Roselinde Torres is a senior partner and managing director at the consulting firm, BCG. She has spent twenty five years observing and traveling around the world to study different leadership programs. Through her Ted Talk, Roselinde proposes three crucial questions when trying to thrive as a leader.
What makes a great leader today? Many of us carry this image of this all-knowing superhero who stands and commands and protects his followers. But that’s kind of an image from another time, and what’s also outdated are the leadership development programs that are based on success models for a world that was, not a world that is or that is coming.
In a 21st-century world, which is more global, digitally enabled and transparent, with faster speeds of information flow and innovation, and where nothing big gets done without some kind of a complex matrix, relying on traditional development practices will stunt your growth as a leader. Leadership in the 21st century is defined and evidenced by three questions.
1) Where are you looking to anticipate the next change to your business model or your life?
The answer to this question is on your calendar. Who are you spending time with? On what topics? Where are you traveling? What are you reading? And then how are you distilling this into understanding potential discontinuities, and then making a decision to do something right now so that you’re prepared and ready? There’s a leadership team that does a practice where they bring together each member collecting, here are trends that impact me, here are trends that impact another team member, and they share these, and then make decisions, to course-correct a strategy or to anticipate a new move. Great leaders are not head-down. They see around corners, shaping their future, not just reacting to it.
2) What is the diversity measure of your personal and professional stakeholder network?
You know, we hear often about good ol’ boy networks and they’re certainly alive and well in many institutions. But to some extent, we all have a network of people that we’re comfortable with. So this question is about your capacity to develop relationships with people that are very different than you. And those differences can be biological, physical, functional, political, cultural, socioeconomic. And yet, despite all these differences, they connect with you and they trust you enough to cooperate with you in achieving a shared goal. Great leaders understand that having a more diverse network is a source of pattern identification at greater levels and also of solutions because you have people that are thinking differently than you are.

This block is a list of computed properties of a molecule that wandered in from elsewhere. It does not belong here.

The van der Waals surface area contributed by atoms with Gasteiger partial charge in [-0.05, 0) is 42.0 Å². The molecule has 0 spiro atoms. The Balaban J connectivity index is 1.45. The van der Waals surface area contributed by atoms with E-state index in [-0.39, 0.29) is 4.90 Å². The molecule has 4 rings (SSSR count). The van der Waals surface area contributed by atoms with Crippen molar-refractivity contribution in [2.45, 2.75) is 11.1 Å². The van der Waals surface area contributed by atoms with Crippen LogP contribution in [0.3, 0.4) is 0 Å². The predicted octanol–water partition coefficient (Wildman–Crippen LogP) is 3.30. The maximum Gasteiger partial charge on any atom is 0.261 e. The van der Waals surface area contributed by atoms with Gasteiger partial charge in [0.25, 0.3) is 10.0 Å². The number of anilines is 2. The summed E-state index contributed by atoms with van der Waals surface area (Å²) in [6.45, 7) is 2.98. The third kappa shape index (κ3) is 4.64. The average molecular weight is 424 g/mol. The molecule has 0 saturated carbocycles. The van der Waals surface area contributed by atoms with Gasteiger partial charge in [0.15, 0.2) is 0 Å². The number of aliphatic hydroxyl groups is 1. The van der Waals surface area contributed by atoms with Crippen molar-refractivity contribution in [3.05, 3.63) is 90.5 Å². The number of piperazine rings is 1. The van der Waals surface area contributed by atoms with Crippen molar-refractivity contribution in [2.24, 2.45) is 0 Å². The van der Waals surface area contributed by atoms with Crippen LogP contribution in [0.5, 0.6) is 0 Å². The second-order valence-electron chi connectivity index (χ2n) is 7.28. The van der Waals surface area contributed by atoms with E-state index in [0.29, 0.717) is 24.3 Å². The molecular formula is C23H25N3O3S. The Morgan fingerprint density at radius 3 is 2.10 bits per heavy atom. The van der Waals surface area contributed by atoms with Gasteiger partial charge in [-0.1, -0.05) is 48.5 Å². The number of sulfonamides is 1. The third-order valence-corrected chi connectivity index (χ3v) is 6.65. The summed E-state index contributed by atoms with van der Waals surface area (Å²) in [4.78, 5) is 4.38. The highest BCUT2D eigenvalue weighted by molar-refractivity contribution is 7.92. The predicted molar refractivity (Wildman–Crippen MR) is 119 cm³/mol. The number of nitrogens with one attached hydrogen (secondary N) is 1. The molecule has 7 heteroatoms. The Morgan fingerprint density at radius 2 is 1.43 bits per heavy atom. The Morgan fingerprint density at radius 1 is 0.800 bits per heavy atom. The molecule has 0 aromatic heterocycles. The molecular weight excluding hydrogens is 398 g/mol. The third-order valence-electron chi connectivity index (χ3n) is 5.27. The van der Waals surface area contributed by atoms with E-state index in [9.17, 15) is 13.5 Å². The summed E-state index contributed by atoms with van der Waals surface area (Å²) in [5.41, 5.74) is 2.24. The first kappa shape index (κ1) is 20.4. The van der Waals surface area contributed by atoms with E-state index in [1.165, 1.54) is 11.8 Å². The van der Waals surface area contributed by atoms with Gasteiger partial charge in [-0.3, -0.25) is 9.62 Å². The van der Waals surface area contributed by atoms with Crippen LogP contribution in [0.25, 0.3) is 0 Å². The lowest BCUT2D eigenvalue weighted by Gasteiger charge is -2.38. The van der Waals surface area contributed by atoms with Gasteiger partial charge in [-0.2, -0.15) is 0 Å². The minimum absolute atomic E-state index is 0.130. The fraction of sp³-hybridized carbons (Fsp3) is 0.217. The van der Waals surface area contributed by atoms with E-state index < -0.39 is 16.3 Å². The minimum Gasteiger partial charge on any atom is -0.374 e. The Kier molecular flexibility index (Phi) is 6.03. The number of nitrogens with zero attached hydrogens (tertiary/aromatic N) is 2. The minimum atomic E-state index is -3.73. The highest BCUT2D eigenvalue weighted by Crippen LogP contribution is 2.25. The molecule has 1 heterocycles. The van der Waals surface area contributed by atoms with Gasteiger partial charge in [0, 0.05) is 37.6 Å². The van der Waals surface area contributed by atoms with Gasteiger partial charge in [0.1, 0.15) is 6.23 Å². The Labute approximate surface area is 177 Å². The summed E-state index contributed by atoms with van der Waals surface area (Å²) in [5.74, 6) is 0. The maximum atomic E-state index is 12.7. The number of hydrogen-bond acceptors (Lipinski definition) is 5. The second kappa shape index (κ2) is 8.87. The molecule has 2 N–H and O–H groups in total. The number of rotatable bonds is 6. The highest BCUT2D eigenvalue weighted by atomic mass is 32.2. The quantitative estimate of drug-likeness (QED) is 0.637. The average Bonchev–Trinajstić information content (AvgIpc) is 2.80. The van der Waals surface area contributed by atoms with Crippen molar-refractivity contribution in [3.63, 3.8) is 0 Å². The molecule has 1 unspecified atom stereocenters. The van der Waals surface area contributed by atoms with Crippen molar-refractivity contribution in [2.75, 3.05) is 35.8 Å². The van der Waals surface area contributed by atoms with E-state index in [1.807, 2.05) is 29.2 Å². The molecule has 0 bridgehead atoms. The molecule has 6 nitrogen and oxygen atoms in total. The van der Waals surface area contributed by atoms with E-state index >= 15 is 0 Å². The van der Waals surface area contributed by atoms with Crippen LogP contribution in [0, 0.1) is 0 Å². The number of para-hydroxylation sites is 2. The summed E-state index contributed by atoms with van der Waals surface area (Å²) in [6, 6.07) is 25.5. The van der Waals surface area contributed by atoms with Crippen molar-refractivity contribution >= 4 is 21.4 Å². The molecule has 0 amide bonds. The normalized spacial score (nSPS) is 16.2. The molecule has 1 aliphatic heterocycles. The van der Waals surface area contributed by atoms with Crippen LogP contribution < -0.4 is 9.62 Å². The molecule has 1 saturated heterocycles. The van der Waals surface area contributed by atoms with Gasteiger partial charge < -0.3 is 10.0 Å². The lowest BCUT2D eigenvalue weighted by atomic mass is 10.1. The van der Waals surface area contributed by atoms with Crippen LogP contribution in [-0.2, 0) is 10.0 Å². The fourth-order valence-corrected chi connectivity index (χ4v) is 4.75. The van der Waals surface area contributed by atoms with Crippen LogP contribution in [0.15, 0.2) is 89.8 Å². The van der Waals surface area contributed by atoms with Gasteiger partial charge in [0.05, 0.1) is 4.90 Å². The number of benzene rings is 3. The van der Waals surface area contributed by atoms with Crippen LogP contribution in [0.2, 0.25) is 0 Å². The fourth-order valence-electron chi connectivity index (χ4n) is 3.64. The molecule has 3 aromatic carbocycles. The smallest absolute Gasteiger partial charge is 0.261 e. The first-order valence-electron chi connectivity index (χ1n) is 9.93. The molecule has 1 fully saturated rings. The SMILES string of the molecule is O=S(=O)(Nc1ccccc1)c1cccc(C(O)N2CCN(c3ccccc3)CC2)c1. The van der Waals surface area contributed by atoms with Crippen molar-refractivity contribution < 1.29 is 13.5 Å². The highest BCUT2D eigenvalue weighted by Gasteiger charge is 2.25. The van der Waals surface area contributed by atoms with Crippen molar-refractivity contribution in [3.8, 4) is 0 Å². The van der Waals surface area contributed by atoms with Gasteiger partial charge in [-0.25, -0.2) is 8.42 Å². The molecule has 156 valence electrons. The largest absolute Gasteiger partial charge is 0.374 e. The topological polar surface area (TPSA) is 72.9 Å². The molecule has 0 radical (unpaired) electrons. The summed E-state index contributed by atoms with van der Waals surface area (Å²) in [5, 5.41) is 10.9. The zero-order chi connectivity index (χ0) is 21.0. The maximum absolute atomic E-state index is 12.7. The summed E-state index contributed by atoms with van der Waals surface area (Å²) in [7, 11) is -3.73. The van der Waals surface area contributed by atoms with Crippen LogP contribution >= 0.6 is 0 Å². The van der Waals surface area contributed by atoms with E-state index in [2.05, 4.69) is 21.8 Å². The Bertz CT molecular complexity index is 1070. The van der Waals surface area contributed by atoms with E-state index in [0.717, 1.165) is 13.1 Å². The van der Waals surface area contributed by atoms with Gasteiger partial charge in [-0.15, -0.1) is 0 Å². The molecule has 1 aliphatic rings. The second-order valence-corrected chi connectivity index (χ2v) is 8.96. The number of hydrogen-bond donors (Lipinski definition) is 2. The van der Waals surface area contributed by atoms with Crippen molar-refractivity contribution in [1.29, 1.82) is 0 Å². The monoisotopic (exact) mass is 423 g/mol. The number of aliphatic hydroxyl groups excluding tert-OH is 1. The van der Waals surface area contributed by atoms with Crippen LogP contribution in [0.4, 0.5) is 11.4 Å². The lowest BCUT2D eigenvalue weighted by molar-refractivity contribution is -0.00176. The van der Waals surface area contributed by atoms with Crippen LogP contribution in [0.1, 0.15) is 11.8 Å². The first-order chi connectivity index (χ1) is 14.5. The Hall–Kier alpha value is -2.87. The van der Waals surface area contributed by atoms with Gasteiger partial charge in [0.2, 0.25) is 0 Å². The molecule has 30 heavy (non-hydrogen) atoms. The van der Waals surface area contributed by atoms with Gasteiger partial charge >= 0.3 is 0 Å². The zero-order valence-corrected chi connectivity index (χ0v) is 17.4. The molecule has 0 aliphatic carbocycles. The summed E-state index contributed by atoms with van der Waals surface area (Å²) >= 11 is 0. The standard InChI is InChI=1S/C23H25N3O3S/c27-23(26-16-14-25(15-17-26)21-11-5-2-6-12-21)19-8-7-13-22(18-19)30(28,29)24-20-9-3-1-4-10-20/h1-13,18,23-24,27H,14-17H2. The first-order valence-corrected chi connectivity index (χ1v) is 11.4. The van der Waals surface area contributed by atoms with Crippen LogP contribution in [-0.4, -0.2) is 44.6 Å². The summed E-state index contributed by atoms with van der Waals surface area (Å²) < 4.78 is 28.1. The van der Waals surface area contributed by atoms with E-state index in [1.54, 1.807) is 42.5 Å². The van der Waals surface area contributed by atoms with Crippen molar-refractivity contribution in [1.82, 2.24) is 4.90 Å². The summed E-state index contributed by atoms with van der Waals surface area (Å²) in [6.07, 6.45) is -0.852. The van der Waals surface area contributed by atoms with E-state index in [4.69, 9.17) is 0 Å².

3) Are you courageous enough to abandon a practice that has made you successful in the past?
There’s an expression: Go along to get along. But if you follow this advice, chances are as a leader, you’re going to keep doing what’s familiar and comfortable. Great leaders dare to be different. They don’t just talk about risk-taking, they actually do it. And one of the leaders shared with me the fact that the most impactful development comes when you are able to build the emotional stamina to withstand people telling you that your new idea is naïve or reckless or just plain stupid. Now interestingly, the people who will join you are not your usual suspects in your network. They’re often people that think differently and therefore are willing to join you in taking a courageous leap. And it’s a leap, not a step. More than traditional leadership programs, answering these three questions will determine your effectiveness as a 21st-century leader.
So what makes a great leader in the 21st century? I’ve met many, and they stand out. They are women and men who are preparing themselves not for the comfortable predictability of yesterday but also for the realities of today and all of those unknown possibilities of tomorrow.